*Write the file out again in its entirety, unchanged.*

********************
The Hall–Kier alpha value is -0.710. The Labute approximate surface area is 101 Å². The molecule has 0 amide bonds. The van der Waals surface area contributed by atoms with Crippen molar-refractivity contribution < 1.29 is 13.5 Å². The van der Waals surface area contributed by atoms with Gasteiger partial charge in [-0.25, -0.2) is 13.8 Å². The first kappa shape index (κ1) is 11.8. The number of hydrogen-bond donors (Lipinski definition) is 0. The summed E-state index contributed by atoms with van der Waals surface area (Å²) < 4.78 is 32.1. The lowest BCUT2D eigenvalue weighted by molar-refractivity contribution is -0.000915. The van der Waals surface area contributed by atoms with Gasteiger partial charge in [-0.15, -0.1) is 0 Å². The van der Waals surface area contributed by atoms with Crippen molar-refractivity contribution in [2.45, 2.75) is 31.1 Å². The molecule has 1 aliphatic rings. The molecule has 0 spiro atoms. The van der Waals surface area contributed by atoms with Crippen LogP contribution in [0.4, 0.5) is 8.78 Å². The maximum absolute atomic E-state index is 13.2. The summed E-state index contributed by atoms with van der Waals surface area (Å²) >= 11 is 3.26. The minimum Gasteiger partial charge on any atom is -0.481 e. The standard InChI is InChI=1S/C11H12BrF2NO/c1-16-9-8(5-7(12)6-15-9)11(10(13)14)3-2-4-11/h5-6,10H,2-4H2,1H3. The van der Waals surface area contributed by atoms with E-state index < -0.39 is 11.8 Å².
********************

The Hall–Kier alpha value is -0.710. The Labute approximate surface area is 101 Å². The molecule has 0 amide bonds. The van der Waals surface area contributed by atoms with Crippen molar-refractivity contribution < 1.29 is 13.5 Å². The van der Waals surface area contributed by atoms with Gasteiger partial charge in [-0.25, -0.2) is 13.8 Å². The first kappa shape index (κ1) is 11.8. The number of hydrogen-bond donors (Lipinski definition) is 0. The summed E-state index contributed by atoms with van der Waals surface area (Å²) < 4.78 is 32.1. The lowest BCUT2D eigenvalue weighted by molar-refractivity contribution is -0.000915. The van der Waals surface area contributed by atoms with Gasteiger partial charge in [-0.15, -0.1) is 0 Å². The van der Waals surface area contributed by atoms with Crippen molar-refractivity contribution in [2.45, 2.75) is 31.1 Å². The molecule has 1 aliphatic rings. The molecule has 0 spiro atoms. The van der Waals surface area contributed by atoms with Crippen LogP contribution in [0.4, 0.5) is 8.78 Å². The maximum absolute atomic E-state index is 13.2. The summed E-state index contributed by atoms with van der Waals surface area (Å²) >= 11 is 3.26. The minimum Gasteiger partial charge on any atom is -0.481 e. The standard InChI is InChI=1S/C11H12BrF2NO/c1-16-9-8(5-7(12)6-15-9)11(10(13)14)3-2-4-11/h5-6,10H,2-4H2,1H3. The van der Waals surface area contributed by atoms with E-state index < -0.39 is 11.8 Å².